november 2009

Gaither Vocal Band
Gaither Music Group

Released at about the same time as the Issacs’ …Naturally, the Gaither Vocal Band’s Reunited could hardly be more different while advancing the same message of redemption, salvation and enduring faith. The Isaacs’ new album is a stripped-down, near a cappella affair; Reunited makes no pretext to subtlety—it’s about big, booming orchestral arrangements, lush washes of strings, a thundering beat and highly emotionally charged singing and harmonizing. It’s built for big spaces, not the quiet confines that would best serve the Isaacs’ new long player. What both have in common is a bunch of Bill and Gloria Gaither songs—a half dozen on the Isaacs’ album, a baker’s dozen here. There are some interesting textural things going on in Reunited—the soothing “I Am Love” is not only a subtler, more introspective arrangement than most on the disc, but the fellows’ tight, close harmonies are more in the style of a contemporary R&B group than a gospel quartet. Those who recall one of Elvis’s greatest gospel moments, on Bill Gaither’s “He Touched Me,” will find the song appealingly reprised here in resonant four-part harmony with silky strings sensitively deployed at key junctures, along with a soaring, triumphant final chorus. In an arrangement worthy of a big-screen epic, Gaither himself takes the lead on“It Is Finished,” and over the steady roll of a snare drum sets the stage for a morality tale pitting his own tortured soul against the hard-won knowledge of the sacrifices Christ on the cross made for him. The title refers to the singer’s acknowledgment of his complicity in his own despair before being saved. With the full orchestra and band roaring, the singers proclaim the battle won as the music coalesces into a final, majestic chord—the only thing missing is the audience’s overwhelming applause at the end. The applause, though muted, does show up at the albums’ close, in a live version of “There’s Something About That Name,” which is mostly a narrative by Gloria Gaither describing the unvanquished power of the Son of God through the ages, despite all efforts to at least marginalize if not remove him altogether from history’s pages. It sends the album out on a thoughtful note, as the GVB—Bill Gaither, Mark Lowry, David Phelps, Wes Hampton, Michael English—re-enter for one final, calming chorus. The subdued arrangement and Gloria Gaither’s melodramatic but low-key performance are a nice change of pace from the intensity of the preceding tracks, but no less powerful in the message imparted. Nice work by all concerned. —David McGee


The Issacs
Gaither Music Group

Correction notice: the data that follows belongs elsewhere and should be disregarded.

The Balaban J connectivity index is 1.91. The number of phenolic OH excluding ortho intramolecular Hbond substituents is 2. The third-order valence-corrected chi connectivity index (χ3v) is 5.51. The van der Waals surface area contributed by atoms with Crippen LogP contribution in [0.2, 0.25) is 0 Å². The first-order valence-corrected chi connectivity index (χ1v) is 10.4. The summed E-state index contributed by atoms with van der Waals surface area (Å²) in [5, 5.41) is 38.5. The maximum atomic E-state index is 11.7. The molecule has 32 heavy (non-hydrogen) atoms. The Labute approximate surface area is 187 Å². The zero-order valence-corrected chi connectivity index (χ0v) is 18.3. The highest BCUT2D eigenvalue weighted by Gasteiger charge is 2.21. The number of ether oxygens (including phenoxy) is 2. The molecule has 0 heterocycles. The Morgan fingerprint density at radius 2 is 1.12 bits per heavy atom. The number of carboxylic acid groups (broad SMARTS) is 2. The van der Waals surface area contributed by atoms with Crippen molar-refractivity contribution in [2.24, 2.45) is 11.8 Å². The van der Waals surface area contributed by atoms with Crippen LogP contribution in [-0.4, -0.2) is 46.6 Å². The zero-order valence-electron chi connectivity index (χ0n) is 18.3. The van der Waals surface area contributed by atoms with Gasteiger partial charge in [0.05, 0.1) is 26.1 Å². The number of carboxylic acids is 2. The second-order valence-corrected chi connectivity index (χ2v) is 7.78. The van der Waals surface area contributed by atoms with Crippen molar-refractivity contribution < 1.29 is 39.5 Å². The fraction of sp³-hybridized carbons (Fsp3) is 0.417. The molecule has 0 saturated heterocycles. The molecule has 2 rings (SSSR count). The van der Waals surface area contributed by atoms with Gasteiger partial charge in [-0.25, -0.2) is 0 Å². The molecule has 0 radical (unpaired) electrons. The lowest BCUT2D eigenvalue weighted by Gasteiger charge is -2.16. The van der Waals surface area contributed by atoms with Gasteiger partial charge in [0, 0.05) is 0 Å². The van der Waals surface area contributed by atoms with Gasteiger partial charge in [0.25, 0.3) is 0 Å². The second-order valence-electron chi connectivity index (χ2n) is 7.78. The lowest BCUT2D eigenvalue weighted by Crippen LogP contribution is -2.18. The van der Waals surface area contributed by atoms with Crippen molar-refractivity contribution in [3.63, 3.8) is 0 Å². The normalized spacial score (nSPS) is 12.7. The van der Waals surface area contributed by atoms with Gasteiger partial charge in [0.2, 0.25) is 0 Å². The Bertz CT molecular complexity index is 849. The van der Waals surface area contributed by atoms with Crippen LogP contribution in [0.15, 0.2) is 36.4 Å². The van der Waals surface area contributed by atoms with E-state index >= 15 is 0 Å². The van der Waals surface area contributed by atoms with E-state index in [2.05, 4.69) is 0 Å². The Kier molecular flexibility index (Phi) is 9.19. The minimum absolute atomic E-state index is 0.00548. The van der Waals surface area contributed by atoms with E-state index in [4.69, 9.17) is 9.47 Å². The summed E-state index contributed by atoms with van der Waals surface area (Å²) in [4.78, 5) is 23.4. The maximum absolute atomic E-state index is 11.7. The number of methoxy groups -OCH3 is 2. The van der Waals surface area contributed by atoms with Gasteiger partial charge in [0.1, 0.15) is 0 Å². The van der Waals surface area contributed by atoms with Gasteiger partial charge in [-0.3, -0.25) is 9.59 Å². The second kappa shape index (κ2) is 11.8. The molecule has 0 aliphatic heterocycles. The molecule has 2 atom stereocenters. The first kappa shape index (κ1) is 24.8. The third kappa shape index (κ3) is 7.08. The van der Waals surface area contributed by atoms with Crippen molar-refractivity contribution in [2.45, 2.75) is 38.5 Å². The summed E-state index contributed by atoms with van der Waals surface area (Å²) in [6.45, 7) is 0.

In this quiet, thoughtful but unflaggingly energetic gospel rumination, the wonderful Isaacs quartet has, arguably, reached the pinnacle of its 21-year history. The harmonies as always as superb and measured, and in Sonya Isaacs, of course, the group is blessed with one of the finest bluegrass and gospel voices of our time. The songs are both traditional and new, including a bevy of well-crafted originals from Bill and Gloria Gaither (Bill produced the album), and in the context of this mellow, emotional outing, even Stephen Foster’s “Hard Times Come Again No More”—was ever a song more timely?—comes off as a heartrending hymn of resilience and faith. The album title is rather a triple-edged sword, if such an oddity existed. The voices are certainly natural—Gaither has close-miked them so that their presence, solo and ensemble, has the feel of not only a single-mic gathering, but exceedingly live, as if they’re in the room with the listener. You might also say the deep conviction infusing the group’s readings is second nature to the siblings—natural, you might say. But also, as per the subtitle “an almost a cappella collection,” herein the singers are either unaccompanied by instruments, or with spare, tasty support, such as the merry banjo and washboard effect (courtesy, respectively, Bryan Sutton and Tom Roady) infusing an old-timey flavor to the album opening jubilation of Sonya’s cheery, self-penned “A Little Bit of Heaven.” For an outing trumpeted for its stripped down approach, though, Gaither and the group have assembled a formidable, A-list band of players: the aforementioned Sutton and Roady, of course, but also Aubrey Haynie on mandolin and fiddle, Rob Ickes on slide guitar (most profoundly felt in the stark, haunting moans and rippling riffs he adds to “Hard Times Come Again No More,” which is further enhanced to haunting effect by Erik Darken’s softly clattering percussion), Kelly Back on tremolo guitar, Nathan Fauscett on cajon, Jesse Stockman on fiddle, with Ben Isaacs on bass. Hats off to everyone, though, because the voices are paramount throughout, giving the album the feel of a casual, living room gathering, sort of the after-hours counterpart to Gaither’s celebratory, rousing “Homecoming” celebrations. At times the group’s vocal blend is absolutely mesmerizing—on the a cappella hymn of devotion, “I Will Praise Him,” with Ben taking the lead, the vocal effect is as pristine and otherworldly as the Fleetwoods’. Or, if other vocal group comparisons are in order, how about Fleetwooods contemporaries The Browns, given how the Isaacs do an exceptionally fine job with the arc-of-life drama of “The Three Bells,” approaching it with a down-home sincerity that honors the Browns’ dramatic interpretation of the French song “Les Trois Cloches” first popularized by Edith Piaf and Les Compagnons de la Chanson,  but amazingly finds its own rich turf apart from the earlier versions. Behind fiddle, mandolin and guitar, the singers give Dotti Rambo's wonderful country lament, “Mama’s Teaching Angels How To Sing” a tender, close harmonized and considerably tear-stained treatment that honors a mother’s virtues even as it looks forward to a Heavenly reward with her. In addition to the Stephen Foster song, the Isaacs dip again into topicality in a percolating, doo-wop influenced take on Gary S. Paxton’s “No Shortage,” which catalogues all manner of deficits in corn, wheat, beans, meat (“all the things we needed we just can’t buy,” it adds), but friskily points out the undiminished well of God’s love. That’s rather the message of the entire album—hope in the face of despair, the promise of faith to sustain us through our earthly trials and the reward of God’s love in Heaven. And in the lilting, uplifting rhythm and melody of Kobi Oshrat and Shimrat Or’s multi-lingual “Hallelujah” is a message of spiritual unity binding the whole of humanity in the common cause of salvation. Since somethings can’t be said enough, much gratitude goes to the Isaacs for making sure to say them well, and in a timeless fashion at that. —David McGee